While humanity has spent the past two years suffering from the Covid-19 pandemic, in Texas a peculiar outbreak has been ravaging the tawny crazy ant. (Yes, that’s its real name.) Originally from South America, the invasive insect forms miles-wide supercolonies that flow like lava across the landscape, devouring not just insects but baby birds and lizards, muscling out native ant species in the process.
The tawny crazy ant’s success in Texas, though, has not gone unnoticed—microbially speaking. Ecologist Edward LeBrun, of the Brackenridge Field Laboratory at the University of Texas at Austin, and other scientists have been finding bloated crazy ants with bellies full of fatty tissue, a sure sign of infection by a fungus-like microsporidian parasite. Indeed, they discovered that this is a brand-new microsporidian species in a brand new genus (Myrmecomorba nylanderiae), a pathogen designed to ruin the day of crazy ants, yet one that seems to leave native species alone. The crazy ant’s sprawling supercolonies, it seems, are its undoing: With so many insects in close contact across the landscape, the microsporidian quickly spreads, in some cases wiping out populations.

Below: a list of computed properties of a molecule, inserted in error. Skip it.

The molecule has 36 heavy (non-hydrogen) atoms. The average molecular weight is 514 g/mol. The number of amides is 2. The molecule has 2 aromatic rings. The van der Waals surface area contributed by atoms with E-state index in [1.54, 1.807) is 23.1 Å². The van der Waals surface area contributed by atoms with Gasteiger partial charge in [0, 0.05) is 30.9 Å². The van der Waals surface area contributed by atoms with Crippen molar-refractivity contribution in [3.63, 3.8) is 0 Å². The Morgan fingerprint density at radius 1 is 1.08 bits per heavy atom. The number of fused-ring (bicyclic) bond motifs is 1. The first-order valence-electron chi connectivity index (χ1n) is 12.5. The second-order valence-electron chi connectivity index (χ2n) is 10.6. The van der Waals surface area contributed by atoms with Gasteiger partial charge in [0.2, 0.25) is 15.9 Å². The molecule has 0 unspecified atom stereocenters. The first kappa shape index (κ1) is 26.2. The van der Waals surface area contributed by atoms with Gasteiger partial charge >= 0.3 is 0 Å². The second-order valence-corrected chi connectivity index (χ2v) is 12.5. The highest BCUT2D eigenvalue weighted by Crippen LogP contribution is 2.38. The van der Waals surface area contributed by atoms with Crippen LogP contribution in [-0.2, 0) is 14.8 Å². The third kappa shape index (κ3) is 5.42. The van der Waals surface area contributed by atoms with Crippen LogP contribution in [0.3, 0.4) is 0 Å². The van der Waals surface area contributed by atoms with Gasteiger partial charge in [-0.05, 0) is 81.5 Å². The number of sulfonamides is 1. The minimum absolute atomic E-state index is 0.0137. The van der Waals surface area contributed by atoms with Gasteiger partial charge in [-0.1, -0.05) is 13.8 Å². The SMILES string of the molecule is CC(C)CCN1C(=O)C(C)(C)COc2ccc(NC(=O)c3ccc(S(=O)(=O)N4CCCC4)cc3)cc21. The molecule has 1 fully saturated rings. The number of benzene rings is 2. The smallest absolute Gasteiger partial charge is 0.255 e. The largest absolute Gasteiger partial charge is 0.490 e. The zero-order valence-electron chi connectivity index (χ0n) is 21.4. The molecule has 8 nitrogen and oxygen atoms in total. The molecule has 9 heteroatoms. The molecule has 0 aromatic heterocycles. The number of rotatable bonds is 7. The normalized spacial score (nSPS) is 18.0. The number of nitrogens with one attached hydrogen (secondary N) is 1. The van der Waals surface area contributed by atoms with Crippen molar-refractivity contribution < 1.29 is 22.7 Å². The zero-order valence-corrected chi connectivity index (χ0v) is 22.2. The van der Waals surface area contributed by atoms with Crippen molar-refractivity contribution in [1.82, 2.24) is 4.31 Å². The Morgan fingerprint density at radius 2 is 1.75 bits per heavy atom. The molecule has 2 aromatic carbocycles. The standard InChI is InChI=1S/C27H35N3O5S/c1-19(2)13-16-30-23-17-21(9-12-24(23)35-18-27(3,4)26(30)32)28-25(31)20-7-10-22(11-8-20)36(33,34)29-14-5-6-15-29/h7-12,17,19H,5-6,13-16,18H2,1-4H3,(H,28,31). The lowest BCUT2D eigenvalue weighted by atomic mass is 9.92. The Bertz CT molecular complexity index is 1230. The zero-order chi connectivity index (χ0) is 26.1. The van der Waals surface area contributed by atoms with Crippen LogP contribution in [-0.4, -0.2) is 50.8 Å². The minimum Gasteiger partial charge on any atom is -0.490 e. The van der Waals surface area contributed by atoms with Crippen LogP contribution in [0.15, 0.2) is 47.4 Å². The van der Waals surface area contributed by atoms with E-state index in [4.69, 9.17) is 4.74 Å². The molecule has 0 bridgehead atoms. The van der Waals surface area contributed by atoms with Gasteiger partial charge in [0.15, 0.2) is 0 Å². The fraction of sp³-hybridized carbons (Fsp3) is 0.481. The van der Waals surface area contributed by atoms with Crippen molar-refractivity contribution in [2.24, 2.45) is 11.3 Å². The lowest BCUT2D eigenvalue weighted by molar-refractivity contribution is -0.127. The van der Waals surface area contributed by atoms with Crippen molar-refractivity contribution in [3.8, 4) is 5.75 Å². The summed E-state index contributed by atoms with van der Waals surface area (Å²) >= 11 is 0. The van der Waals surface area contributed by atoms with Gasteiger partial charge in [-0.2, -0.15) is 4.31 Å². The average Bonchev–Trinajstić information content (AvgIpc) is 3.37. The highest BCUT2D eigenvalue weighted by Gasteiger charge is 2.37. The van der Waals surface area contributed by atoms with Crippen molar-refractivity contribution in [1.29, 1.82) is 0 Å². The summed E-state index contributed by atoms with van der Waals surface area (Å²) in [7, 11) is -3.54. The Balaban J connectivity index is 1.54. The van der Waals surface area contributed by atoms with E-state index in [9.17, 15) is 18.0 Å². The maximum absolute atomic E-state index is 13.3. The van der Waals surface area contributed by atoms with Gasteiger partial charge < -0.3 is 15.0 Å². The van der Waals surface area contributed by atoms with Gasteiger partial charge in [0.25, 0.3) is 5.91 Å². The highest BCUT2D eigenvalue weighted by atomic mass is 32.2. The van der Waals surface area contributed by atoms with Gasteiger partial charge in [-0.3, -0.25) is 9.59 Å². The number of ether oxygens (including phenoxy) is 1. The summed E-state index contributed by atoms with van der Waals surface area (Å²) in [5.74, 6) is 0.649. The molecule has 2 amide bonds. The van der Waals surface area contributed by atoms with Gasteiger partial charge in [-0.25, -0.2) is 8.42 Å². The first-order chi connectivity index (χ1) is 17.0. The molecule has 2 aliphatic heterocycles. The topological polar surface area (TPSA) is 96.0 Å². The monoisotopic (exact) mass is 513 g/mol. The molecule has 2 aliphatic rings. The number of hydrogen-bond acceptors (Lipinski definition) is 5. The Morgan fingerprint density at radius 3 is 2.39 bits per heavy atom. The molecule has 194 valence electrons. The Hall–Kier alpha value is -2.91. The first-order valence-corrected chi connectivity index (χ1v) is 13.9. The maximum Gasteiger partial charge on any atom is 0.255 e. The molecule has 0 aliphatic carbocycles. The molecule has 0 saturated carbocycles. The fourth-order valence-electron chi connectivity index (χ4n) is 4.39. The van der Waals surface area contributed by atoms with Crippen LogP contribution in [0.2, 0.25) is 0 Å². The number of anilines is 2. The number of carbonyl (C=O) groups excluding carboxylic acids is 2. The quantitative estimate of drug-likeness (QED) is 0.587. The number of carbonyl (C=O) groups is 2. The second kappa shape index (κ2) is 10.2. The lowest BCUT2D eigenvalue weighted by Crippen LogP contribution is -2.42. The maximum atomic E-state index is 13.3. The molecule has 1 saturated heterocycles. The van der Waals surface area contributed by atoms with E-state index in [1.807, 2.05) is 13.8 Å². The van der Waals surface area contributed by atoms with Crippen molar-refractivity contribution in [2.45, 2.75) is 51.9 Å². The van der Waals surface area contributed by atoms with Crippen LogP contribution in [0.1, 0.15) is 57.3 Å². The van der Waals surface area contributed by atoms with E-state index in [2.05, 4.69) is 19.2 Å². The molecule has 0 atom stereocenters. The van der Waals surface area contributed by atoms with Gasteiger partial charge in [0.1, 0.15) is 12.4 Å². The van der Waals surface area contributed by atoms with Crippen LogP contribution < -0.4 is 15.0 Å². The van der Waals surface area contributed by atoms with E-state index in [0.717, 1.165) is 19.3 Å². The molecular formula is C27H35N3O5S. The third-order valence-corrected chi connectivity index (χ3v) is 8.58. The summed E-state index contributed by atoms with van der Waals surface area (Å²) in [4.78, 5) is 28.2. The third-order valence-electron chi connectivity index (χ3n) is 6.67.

“We were looking at these populations out in nature and seeing that some of them were disappearing—collapsing and going to extinction—which was a big surprise,” says LeBrun.
Going one step further, LeBrun and his colleagues collected infected crazy ants and released them near uninfected nests, then watched as the pathogen spread, collapsing the populations in less than two years. In a new paper in the Proceedings of the National Academy of Sciences, the researchers described how the epidemic is ravaging an invasive species that has resisted all other methods of control like insecticides, and speculated that officials could use the microsporidian as a kind of biological weapon.
A tawny crazy ant supercolony is made up of nests that share workers and food instead of competing with one another. Like our global human civilization, it’s all interconnected. “It’s sort of a bacterial plaque spreading on a petri dish,” says LeBrun of the way a supercolony creeps across a landscape.